20151114_171542All of the Christmas lights. All of them. 

Amongst all the food, there’s plenty of stuff to buy to take home. From hand carved, wooden decorations to toys to ceramics, there’s so much to see and marvel at, even if you end up not buying it. It’s a great place to pick up interesting Christmas presents. There’s also a carousel and music pumping out. The atmosphere is great, and I can’t recommend it enough. And that’s even before you get round to the craft market.

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The carousel is slightly obscured by the Floozy. But it is there.

The craft market tends to be more UK based, though with ostrich and reindeer burgers available, it’s probably easier to say it’s not German focused. There’s a fair few cheese stalls, and various artisan food stalls. Most importantly, you can get a pork and stuffing roll, which is definitely the food of this time of year. There’s also a ferris wheel and an ice rink. Seriously, what more could you want?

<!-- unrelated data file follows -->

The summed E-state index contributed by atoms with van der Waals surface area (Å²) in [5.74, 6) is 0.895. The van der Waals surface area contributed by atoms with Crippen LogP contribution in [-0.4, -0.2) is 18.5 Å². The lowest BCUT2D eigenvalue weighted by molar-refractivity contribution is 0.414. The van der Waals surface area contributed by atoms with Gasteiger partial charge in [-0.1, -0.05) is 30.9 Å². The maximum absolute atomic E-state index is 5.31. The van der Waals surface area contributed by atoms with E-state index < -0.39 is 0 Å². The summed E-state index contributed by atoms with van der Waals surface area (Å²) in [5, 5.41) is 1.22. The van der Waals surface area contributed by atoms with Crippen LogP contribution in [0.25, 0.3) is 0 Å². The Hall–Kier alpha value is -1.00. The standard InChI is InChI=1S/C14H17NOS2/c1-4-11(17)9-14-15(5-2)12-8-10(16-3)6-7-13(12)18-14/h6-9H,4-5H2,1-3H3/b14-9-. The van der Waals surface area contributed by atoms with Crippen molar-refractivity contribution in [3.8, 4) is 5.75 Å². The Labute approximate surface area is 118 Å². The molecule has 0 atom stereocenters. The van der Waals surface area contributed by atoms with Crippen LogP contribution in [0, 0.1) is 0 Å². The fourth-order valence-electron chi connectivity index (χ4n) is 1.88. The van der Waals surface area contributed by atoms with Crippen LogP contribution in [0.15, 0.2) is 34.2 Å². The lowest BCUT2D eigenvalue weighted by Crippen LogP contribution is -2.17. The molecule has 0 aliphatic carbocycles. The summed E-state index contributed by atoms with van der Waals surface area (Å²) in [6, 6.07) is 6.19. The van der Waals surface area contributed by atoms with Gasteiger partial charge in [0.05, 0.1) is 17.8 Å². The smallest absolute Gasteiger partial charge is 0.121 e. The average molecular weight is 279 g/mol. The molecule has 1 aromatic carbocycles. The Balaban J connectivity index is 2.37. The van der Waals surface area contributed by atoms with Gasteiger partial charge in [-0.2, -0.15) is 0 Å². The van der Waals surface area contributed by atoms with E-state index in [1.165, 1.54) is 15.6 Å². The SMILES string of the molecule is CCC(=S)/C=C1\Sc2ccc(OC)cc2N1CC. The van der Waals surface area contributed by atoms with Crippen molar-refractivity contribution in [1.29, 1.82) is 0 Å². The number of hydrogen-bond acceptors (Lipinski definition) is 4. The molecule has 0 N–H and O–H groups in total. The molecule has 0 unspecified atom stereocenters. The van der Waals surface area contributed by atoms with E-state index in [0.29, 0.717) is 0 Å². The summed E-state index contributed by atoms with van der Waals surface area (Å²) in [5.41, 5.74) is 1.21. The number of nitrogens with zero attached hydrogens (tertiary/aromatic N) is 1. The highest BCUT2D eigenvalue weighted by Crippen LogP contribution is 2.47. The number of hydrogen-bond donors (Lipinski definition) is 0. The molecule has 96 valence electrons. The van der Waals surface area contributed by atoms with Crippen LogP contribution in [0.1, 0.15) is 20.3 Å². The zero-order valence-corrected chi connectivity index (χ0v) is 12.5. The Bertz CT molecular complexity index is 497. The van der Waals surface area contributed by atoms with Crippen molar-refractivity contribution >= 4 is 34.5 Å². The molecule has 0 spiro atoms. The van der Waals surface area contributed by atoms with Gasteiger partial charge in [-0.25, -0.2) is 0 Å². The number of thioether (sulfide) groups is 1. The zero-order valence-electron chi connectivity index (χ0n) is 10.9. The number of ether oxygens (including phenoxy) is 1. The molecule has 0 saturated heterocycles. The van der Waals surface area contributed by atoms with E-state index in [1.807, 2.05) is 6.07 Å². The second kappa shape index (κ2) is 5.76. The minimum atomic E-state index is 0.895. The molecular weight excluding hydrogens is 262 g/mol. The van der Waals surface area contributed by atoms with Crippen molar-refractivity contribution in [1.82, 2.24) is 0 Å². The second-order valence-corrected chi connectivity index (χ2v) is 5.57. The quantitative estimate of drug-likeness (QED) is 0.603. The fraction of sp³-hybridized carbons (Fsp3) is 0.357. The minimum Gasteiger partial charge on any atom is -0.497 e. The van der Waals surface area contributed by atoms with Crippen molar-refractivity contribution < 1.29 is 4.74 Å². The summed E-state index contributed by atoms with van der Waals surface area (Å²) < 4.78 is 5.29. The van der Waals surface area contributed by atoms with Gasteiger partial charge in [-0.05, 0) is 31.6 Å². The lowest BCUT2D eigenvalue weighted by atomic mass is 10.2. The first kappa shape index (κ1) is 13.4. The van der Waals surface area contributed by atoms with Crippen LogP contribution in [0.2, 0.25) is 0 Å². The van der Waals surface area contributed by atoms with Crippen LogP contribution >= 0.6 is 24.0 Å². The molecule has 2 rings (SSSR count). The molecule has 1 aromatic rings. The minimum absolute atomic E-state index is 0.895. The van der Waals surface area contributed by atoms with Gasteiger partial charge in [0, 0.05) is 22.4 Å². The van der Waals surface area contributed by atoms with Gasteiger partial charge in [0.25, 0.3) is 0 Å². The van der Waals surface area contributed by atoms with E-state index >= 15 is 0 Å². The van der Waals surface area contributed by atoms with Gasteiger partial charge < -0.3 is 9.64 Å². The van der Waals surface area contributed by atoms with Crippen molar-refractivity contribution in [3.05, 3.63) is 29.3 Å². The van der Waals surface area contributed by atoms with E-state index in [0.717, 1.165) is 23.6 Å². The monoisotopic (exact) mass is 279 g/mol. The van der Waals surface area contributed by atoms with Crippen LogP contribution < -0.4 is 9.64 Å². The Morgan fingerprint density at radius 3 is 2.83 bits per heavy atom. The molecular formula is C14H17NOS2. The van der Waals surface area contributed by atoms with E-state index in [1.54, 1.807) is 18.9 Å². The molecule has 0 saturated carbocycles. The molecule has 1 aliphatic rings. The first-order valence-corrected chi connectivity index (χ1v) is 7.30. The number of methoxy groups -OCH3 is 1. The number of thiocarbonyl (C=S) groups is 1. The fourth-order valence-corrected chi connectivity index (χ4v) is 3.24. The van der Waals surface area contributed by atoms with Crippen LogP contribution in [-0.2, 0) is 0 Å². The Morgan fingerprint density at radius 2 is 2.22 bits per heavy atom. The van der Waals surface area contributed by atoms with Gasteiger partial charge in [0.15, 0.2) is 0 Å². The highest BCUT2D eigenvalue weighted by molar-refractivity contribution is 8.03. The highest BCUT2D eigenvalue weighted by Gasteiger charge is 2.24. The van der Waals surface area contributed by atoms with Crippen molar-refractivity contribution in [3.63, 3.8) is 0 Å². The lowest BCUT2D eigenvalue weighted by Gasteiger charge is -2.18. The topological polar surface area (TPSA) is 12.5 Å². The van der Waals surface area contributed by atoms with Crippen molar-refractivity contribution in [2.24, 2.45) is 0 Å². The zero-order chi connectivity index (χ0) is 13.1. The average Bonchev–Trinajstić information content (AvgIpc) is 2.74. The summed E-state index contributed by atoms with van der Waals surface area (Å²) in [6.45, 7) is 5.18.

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If you go into the library you get a great view.

I do really love the Christmas market in Birmingham, and now that I work in the city centre, I can walk through it every day if I want. I will have eaten so much Stollen by the time December 25th comes round, and it will be glorious.

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Halloween at Hogwarts